An undeserved reputation – Plastics offer great potential

Plastics have something of an image problem at the moment. Vast amounts of artificial packaging litter the world’s oceans, and there is no question that we
need to reduce the amount of marine rubbish we create. But packaging our food is by no means all that plastics are good for. They offer innovative solutions for applications in medicine and in everyday life that would be impossible with other materials. Various research groups in the SNI network are devoted to the
intelligent use of plastics.

Plastics are materials that consist primarily of long molecule chains known as polymers, which in turn are made up of anywhere from a few thousand to over a million repeating basic units (monomers). Some occur naturally, while others are created by altering natural polymers, and yet others are entirely synthetic, obtained for the most part from crude oil.

The spatial arrangement of the individual components determines the properties of a given plastic. Moreover, there are different ways in which the long molecule chains are linked together and interact. Accordingly, the resulting materials can be rigid, flexible or elastic, and are suited to a wide range of applications.

Telephones used to be made of Bakelite, the first plastic to be produced on a large scale (image: Shutterstock).

First created long ago
Deliberate creation of a natural plastic dates back to the 16th century. Wolfgang Seidel, a Benedictine monk from Augsburg, found out how to make casein from low-fat cheese by repeatedly heating and reducing the curds. The resulting material was used to make cups or items of jewellery. In the 18th and 19th centuries, other natural plastics arrived on the scene. Rubber and linoleum were discovered, as were nitrocellulose and celluloid, made from nitrocellulose and camphor. The first fully synthetic plastic to be industrially produced on a larger scale was Bakelite, which is made from phenol and formaldehyde and is still in use today.

Although numerous researchers in Europe and the US were involved in these initial achievements, the composition of early plastics was not well understood to begin with. It was not until the early 20th century that the chemist Hermann Staudinger published his theory that plastics were macromolecular compounds consisting of long chain molecules, laying the foundations for the field of polymer chemistry.

Since then, countless plastics have been invented to cater to a huge variety of applications, and it has become impossible to imagine our everyday life without them. Various research groups in the SNI network are working to expand the range of intelligent applications and exploit the unique properties of different plastics.

Inspired by natural membranes
The teams led by Professor Cornelia Palivan and Professor Wolfgang Meier from the University of Basel’s Department of Chemistry, for instance, use artificial polymers to create tiny capsules that can be used to treat various diseases. The capsules can be loaded with active substances or enzymes that are protected by the flexible polymer membrane until they are released at the point of delivery.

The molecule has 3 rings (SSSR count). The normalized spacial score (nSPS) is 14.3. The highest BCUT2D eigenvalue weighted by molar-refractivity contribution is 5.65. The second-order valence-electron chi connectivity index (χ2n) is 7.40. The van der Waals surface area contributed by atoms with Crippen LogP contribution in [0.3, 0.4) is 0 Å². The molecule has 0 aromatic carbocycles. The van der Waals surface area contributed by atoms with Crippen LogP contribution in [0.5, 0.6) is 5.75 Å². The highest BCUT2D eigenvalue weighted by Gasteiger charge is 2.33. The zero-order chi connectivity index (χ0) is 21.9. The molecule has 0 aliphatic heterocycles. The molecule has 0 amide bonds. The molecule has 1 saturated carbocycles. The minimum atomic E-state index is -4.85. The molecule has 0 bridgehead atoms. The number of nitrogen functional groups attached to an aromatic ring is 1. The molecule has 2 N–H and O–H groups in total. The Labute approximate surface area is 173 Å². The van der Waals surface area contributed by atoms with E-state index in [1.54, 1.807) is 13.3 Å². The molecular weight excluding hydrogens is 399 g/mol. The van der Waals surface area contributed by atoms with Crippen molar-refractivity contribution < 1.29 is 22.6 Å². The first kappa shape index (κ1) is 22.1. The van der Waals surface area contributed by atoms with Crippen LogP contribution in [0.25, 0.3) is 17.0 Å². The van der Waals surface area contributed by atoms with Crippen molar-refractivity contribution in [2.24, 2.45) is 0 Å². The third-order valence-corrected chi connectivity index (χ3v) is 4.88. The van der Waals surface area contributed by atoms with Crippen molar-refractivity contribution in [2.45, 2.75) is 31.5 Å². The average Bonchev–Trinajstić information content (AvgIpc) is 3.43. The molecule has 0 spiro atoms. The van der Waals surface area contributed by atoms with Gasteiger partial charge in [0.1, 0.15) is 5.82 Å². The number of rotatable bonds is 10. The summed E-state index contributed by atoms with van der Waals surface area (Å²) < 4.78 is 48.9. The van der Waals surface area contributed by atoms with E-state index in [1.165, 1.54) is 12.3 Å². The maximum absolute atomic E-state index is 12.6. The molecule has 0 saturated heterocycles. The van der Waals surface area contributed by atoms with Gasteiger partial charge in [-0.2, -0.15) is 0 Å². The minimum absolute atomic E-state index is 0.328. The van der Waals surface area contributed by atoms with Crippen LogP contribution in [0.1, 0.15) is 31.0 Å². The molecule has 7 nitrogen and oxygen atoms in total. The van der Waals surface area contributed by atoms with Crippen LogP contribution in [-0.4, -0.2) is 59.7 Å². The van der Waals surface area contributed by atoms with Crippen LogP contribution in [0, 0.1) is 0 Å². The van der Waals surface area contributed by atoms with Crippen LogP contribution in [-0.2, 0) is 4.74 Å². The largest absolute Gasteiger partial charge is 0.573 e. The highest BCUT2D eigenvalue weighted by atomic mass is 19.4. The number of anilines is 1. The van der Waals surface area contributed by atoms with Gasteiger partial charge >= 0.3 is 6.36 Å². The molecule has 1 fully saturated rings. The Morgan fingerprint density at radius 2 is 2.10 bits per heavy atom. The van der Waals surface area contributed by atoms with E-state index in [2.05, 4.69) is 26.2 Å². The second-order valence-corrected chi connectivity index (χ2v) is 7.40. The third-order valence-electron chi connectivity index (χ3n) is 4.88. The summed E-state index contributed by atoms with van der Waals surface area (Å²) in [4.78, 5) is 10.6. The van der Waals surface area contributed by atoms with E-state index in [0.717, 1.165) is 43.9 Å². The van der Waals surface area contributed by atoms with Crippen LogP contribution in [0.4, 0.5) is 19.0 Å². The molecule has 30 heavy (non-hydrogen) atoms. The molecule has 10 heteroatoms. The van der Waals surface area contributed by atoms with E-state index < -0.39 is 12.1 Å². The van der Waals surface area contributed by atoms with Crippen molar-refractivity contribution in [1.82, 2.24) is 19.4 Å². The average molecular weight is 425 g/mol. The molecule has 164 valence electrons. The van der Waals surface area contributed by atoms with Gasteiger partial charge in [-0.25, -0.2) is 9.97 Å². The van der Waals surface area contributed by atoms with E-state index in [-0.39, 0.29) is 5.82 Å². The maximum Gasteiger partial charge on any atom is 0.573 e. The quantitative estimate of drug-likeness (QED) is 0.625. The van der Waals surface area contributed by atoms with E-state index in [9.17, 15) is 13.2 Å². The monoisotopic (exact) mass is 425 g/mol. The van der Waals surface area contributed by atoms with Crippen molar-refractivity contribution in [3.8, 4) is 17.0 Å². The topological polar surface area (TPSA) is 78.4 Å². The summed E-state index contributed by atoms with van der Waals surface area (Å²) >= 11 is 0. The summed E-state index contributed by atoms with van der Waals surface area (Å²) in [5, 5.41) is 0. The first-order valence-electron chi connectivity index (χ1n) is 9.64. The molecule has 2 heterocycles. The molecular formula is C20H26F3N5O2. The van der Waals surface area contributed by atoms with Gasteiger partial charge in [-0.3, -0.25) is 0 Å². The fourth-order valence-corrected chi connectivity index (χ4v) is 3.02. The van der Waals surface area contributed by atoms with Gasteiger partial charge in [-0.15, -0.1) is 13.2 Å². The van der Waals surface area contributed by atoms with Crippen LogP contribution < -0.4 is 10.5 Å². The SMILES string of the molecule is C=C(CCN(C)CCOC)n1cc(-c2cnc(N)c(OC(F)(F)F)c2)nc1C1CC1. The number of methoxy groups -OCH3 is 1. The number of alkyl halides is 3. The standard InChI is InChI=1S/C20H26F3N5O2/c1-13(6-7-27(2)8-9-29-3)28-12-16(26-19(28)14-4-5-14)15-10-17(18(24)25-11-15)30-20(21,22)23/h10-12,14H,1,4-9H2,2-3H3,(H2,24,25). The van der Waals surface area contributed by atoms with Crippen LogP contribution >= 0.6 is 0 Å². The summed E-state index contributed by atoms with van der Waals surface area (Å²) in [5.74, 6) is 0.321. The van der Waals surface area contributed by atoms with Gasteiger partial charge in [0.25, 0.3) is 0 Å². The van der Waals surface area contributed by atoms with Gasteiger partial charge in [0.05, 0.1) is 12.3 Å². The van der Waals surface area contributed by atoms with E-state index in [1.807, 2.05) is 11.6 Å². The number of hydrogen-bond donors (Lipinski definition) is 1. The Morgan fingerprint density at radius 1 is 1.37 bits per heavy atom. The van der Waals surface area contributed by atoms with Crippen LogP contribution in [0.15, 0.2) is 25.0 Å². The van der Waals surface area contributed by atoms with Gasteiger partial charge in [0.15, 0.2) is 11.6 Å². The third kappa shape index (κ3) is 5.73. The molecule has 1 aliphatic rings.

To produce these capsules – or nanocontainers – the researchers use a class of materials known as block copolymers, which are constructed from at least two different monomers.

Like the building blocks of natural membranes, block copolymers have a hydrophilic and a lipophilic component. In an aqueous environment, they independently arrange themselves in such a way that the hydrophilic components shield the lipophilic components from the surrounding water, resulting in the creation of tiny capsules enveloped by a double membrane. The structure of this membrane resembles that of the phospholipid bilayer in natural cells, although the polymer membrane is significantly more robust and stable than its natural counterpart.

“Besides their greater stability, another benefit of the artificial membranes is that they can be customized as needed,” explains Wolfgang Meier. “For instance, we can fine-tune their thickness and size with a high degree of precision,” he adds. What is more, the researchers can incorporate natural membrane proteins into the structure that serve as gateways, allowing selective transport of certain substances into and out of the nanocontainers.

These tiny nanocontainers are loaded with different enzymes and equipped with corresponding membrane proteins. Various biochemical reactions can then take place separately from one another inside the containers (image: Department of Chemistry, University of Basel).

“We produce nanocontainers into which various enzymes are packed,” says Cornelia Palivan, adding that “by equipping these minute containers with the right membrane proteins, we can use them to trigger a cascade of biochemical reactions.” The end product of a reaction from one type of container serves as the input for a second type. In turn, the product of the second reaction acts as the substrate for a third reaction. This enables complex syntheses that are physically isolated from each other, as in a natural cell.

Controlled production with microfluidics
To control the production of these nanocontainers, the researchers in Basel recently developed a microfluidic platform employing a special silicon-glass chip in collaboration with IBM.

The chip features six channels that converge at a junction where the components of the polymer membrane, buffer solutions and the enzyme cargo come together. Under the right conditions, the tiny capsules join at this junction of their own accord. They are uniform in size, but envelop different enzymes as they form. During the production process, membrane proteins allowing transport into and out of the capsules are also incorporated into the membrane by self-assembly.

The constituents of the polymer membrane meet at the junction of the microfluidic platform. All of the capsules are formed with a uniform size but can be loaded with different cargoes (image: Swiss Nanoscience Institute, University of Basel).